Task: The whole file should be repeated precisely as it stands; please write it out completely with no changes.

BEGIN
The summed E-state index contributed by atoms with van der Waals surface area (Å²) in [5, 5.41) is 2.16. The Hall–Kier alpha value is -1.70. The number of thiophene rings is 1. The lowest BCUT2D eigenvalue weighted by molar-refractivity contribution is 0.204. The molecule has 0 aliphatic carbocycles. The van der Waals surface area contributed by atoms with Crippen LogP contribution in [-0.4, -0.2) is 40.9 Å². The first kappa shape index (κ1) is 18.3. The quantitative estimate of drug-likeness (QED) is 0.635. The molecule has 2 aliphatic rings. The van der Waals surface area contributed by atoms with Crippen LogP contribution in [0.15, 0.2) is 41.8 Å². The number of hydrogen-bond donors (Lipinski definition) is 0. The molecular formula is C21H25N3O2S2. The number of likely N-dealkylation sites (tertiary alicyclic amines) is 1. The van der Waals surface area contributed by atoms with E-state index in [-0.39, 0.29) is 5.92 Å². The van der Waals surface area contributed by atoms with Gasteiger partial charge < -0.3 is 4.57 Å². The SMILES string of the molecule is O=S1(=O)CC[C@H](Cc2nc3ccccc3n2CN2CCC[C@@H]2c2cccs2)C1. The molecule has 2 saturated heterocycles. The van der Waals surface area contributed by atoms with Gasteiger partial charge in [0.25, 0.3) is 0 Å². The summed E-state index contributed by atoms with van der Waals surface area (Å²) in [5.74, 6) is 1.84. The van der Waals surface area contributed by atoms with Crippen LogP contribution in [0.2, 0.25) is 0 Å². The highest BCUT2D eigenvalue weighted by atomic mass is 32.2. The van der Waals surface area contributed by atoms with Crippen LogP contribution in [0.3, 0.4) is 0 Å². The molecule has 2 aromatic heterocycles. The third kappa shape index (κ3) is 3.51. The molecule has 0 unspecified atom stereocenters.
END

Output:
The summed E-state index contributed by atoms with van der Waals surface area (Å²) in [5, 5.41) is 2.16. The Hall–Kier alpha value is -1.70. The number of thiophene rings is 1. The lowest BCUT2D eigenvalue weighted by molar-refractivity contribution is 0.204. The molecule has 0 aliphatic carbocycles. The van der Waals surface area contributed by atoms with Crippen LogP contribution in [-0.4, -0.2) is 40.9 Å². The first kappa shape index (κ1) is 18.3. The quantitative estimate of drug-likeness (QED) is 0.635. The molecule has 2 aliphatic rings. The van der Waals surface area contributed by atoms with Crippen LogP contribution in [0.15, 0.2) is 41.8 Å². The number of hydrogen-bond donors (Lipinski definition) is 0. The molecular formula is C21H25N3O2S2. The number of likely N-dealkylation sites (tertiary alicyclic amines) is 1. The van der Waals surface area contributed by atoms with E-state index in [-0.39, 0.29) is 5.92 Å². The van der Waals surface area contributed by atoms with Gasteiger partial charge < -0.3 is 4.57 Å². The SMILES string of the molecule is O=S1(=O)CC[C@H](Cc2nc3ccccc3n2CN2CCC[C@@H]2c2cccs2)C1. The molecule has 2 saturated heterocycles. The van der Waals surface area contributed by atoms with Gasteiger partial charge in [0.25, 0.3) is 0 Å². The summed E-state index contributed by atoms with van der Waals surface area (Å²) in [5.74, 6) is 1.84. The van der Waals surface area contributed by atoms with Crippen LogP contribution in [0.2, 0.25) is 0 Å². The highest BCUT2D eigenvalue weighted by atomic mass is 32.2. The van der Waals surface area contributed by atoms with Crippen LogP contribution in [0.3, 0.4) is 0 Å². The molecule has 2 aromatic heterocycles. The third kappa shape index (κ3) is 3.51. The molecule has 0 unspecified atom stereocenters.